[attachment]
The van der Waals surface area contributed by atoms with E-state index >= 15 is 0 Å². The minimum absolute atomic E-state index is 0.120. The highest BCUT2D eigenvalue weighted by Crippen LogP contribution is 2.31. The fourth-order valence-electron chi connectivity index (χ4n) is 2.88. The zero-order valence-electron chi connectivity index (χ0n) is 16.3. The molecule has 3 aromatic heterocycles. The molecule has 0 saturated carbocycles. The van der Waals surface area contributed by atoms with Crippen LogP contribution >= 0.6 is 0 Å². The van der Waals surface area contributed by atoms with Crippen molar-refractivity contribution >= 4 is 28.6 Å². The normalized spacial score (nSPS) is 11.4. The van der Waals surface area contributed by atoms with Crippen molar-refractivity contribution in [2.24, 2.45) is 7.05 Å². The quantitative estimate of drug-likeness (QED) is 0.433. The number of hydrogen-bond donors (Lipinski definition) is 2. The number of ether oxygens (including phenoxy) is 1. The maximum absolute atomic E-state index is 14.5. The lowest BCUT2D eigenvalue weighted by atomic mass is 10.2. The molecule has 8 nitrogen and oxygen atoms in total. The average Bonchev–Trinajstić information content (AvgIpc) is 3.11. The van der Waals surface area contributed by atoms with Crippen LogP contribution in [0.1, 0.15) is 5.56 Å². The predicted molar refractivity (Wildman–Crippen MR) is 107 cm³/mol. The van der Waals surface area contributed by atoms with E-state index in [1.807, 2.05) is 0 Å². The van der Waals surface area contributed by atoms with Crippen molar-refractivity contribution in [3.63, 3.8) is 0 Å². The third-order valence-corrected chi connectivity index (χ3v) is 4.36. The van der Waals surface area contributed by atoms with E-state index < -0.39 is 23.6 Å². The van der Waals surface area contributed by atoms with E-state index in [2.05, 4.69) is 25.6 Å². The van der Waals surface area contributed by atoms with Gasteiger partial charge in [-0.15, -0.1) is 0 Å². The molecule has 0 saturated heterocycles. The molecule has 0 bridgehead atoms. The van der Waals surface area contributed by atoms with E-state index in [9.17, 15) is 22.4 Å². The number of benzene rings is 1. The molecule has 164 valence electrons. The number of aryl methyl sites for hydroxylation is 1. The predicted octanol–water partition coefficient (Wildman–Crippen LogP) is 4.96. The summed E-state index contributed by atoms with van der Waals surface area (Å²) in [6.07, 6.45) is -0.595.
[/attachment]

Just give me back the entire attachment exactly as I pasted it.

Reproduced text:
The van der Waals surface area contributed by atoms with E-state index >= 15 is 0 Å². The minimum absolute atomic E-state index is 0.120. The highest BCUT2D eigenvalue weighted by Crippen LogP contribution is 2.31. The fourth-order valence-electron chi connectivity index (χ4n) is 2.88. The zero-order valence-electron chi connectivity index (χ0n) is 16.3. The molecule has 3 aromatic heterocycles. The molecule has 0 saturated carbocycles. The van der Waals surface area contributed by atoms with Crippen LogP contribution >= 0.6 is 0 Å². The van der Waals surface area contributed by atoms with Crippen molar-refractivity contribution >= 4 is 28.6 Å². The normalized spacial score (nSPS) is 11.4. The van der Waals surface area contributed by atoms with Crippen molar-refractivity contribution in [2.24, 2.45) is 7.05 Å². The quantitative estimate of drug-likeness (QED) is 0.433. The number of hydrogen-bond donors (Lipinski definition) is 2. The number of ether oxygens (including phenoxy) is 1. The maximum absolute atomic E-state index is 14.5. The lowest BCUT2D eigenvalue weighted by atomic mass is 10.2. The molecule has 8 nitrogen and oxygen atoms in total. The average Bonchev–Trinajstić information content (AvgIpc) is 3.11. The van der Waals surface area contributed by atoms with Crippen LogP contribution in [0.1, 0.15) is 5.56 Å². The predicted molar refractivity (Wildman–Crippen MR) is 107 cm³/mol. The van der Waals surface area contributed by atoms with E-state index in [1.807, 2.05) is 0 Å². The van der Waals surface area contributed by atoms with Crippen molar-refractivity contribution in [3.63, 3.8) is 0 Å². The third-order valence-corrected chi connectivity index (χ3v) is 4.36. The van der Waals surface area contributed by atoms with E-state index < -0.39 is 23.6 Å². The van der Waals surface area contributed by atoms with E-state index in [2.05, 4.69) is 25.6 Å². The van der Waals surface area contributed by atoms with Gasteiger partial charge in [-0.15, -0.1) is 0 Å². The molecule has 0 saturated heterocycles. The molecule has 0 bridgehead atoms. The van der Waals surface area contributed by atoms with E-state index in [9.17, 15) is 22.4 Å². The number of benzene rings is 1. The molecule has 164 valence electrons. The number of aryl methyl sites for hydroxylation is 1. The predicted octanol–water partition coefficient (Wildman–Crippen LogP) is 4.96. The summed E-state index contributed by atoms with van der Waals surface area (Å²) in [6.07, 6.45) is -0.595.